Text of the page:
Freeze-dried liposomes may be used in potential COVID-19 vaccines.
Things that can be frozen dried: Astronaut food. Emergency rations. And, just maybe, some future COVID-19 vaccines.
Freeze-drying is a method for eliminating water from the product. First, you must freeze the item you wish to dehydrate. This causes any water to turn into ice. Sublimation is a method that eliminates ice from the item. This involves vaporizing frozen ice at a low pressure.
Scientists have announced that they have successfully frozen dried a liquid vaccine formula based on liposomes. This could be used in COVID-19 vaccines.
It is far from being possible to develop a vaccine that uses freeze-dried liposomes. If it’s developed successfully the dehydrated doses can be transported and stored at room temperature, removing the logistical issues that are associated with the most well-known available vaccines for the disease.
The research findings will be published in Science Advances on Dec. 1 with University at Buffalo biomedical engineering researchers Jonathan Lovell and Moustafa Mabrouk as the senior and first authors, respectively.
“At the time we began this project, the first COVID-19 vaccines were just getting launched and there was a lot of news about the need for ultra-cold storage, and that it was a major logistical hurdle. Particularly in low- and middle-income nations, it might not be practical to have that type of refrigeration infrastructure. Therefore, we began to look at the possibility of creating COVID-19 vaccine that is thermostable using a liposome-based vaccination platform we’ve worked on in the past,” says Lovell, PhD, SUNY Empire Innovation Associate Professor in the Department of Biomedical Engineering in the UB School of Engineering and Applied Sciences and the Jacobs School of Medicine and Biomedical Sciences at UB.
The latest study focuses on a liquid injection comprised consisting of water, specialized liposomes containing a synthetically produced spike protein from the COVID-19 viruses, and small amounts of sugar. This protects the formulation during freeze-drying.
The product freeze-dried looks like cotton candy, but in mint green.
“Upon dehydration, the formula was stable at elevated temperatures and we proved that it is able to endure room temperatures and even higher temperatures for at least one week,” says Mabrouk, who is a UB biomedical engineering PhD student. “After that, we reconstituted the formula by adding water. This resulted in strong antibodies in mice and protected them against the COVID-19 virus.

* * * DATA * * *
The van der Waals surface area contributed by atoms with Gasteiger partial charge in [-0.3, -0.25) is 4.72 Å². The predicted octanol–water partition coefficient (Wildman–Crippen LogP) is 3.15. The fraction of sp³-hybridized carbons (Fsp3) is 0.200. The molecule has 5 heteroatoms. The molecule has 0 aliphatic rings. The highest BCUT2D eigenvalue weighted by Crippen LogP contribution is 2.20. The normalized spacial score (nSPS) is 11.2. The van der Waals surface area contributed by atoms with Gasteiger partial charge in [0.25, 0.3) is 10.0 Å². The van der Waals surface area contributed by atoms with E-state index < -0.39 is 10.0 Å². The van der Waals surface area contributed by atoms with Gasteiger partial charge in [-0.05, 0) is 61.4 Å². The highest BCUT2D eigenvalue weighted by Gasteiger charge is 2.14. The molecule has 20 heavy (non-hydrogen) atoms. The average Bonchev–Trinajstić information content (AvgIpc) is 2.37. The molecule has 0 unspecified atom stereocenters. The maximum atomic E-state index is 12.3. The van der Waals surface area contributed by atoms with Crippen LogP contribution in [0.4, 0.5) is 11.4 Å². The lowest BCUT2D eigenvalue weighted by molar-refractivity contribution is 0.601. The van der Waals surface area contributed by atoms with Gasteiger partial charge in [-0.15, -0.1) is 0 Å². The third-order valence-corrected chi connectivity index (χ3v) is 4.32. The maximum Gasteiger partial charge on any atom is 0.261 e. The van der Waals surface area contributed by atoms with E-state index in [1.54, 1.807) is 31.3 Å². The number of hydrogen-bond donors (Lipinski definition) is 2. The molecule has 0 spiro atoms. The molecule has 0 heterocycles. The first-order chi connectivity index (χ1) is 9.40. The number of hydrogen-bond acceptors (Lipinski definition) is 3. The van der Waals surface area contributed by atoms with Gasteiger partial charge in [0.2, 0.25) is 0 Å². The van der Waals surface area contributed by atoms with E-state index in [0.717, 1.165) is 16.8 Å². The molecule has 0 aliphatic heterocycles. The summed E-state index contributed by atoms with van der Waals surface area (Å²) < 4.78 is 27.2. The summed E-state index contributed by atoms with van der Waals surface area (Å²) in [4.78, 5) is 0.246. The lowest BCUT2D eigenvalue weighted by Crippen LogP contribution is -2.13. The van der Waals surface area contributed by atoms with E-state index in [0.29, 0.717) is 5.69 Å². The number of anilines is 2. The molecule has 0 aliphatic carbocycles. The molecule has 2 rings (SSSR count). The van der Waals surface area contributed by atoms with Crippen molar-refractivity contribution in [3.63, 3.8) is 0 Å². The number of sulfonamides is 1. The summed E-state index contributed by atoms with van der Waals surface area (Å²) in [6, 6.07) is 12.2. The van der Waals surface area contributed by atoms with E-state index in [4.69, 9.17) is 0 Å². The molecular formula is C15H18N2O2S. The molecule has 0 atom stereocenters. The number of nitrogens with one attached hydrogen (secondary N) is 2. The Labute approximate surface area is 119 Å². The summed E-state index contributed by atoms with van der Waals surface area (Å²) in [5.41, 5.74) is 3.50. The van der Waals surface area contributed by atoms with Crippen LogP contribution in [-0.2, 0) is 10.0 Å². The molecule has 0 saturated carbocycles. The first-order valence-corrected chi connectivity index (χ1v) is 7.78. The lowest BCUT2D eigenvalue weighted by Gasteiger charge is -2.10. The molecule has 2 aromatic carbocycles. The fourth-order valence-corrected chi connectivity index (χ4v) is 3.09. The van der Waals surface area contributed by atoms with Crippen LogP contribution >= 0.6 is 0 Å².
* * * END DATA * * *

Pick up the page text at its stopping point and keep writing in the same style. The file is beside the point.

Co-authors also include Wei-Chiao Huang and Breandan Quinn at UB; Kevin Chiem and Luis Martinez-Sobrido at the Texas Biomedical Research Institute in the U.S.; Edurne Rujas at The Hospital for Sick Children Research Institute in Canada and University of the Basque Country in Spain; Dushyant Jahagirdar and Joaquin Ortega at McGill University in Canada; Meera Surendran Nair, Ruth H. Nissly, Victoria S. Cavener, Nina R. Boyle, Ty A. Sornberger and Suresh V. Kuchipudi at Pennsylvania State University in the U.S.; and Jean-Philippe Julien at The Hospital for Sick Children Research Institute and University of Toronto in Canada.
The research was aided by the U.S. National Institutes of Health as well as the European Union’s Horizon 2020 research and innovation program under a Marie Sklodowska-Curie grant as well as the CIFAR Azrieli Global Scholar Program and the Ontario Early Researcher Awards program and the Canada Research Chairs program.
The specialized liposomes studied in the Science Advances study are being investigated for their potential use in vaccines against multiple diseases. The liposomes first came into existence in Lovell’s UB lab and licensed by the university to POP Biotechnologies (a startup company Lovell co-founded). (Huang is also an POP Biotechnologies employee.)
POP Biotechnologies’ liposome based vaccine delivery system is being tested in South Korea for a COVID-19 vaccine candidate. The EuCorVac-19 vaccine candidate is being developed by POP Biotechnologies in collaboration with EuBiologics which is an South Korean biotech company. EuCorVac-19 has some of the same ingredients as the Science Advances vaccine formula.
Lovell states that freeze drying of the EuCorVac-19 vaccine hasn’t been tested. “However I believe that the results of this new study suggest that, in theory EuCorVac-19’s formula might be amenable to this type of treatment, making it very thermostable, and this would be beneficial to any global deployment.”
Mabrouk, M.T., and. (2021) Lyophilized thermostable Spike, thermostable RBD or immunogenic liposomes induce protective immunity against SARS-CoV-2 in mice. Science Advances. doi.org/10.1126/sciadv.abj1476.
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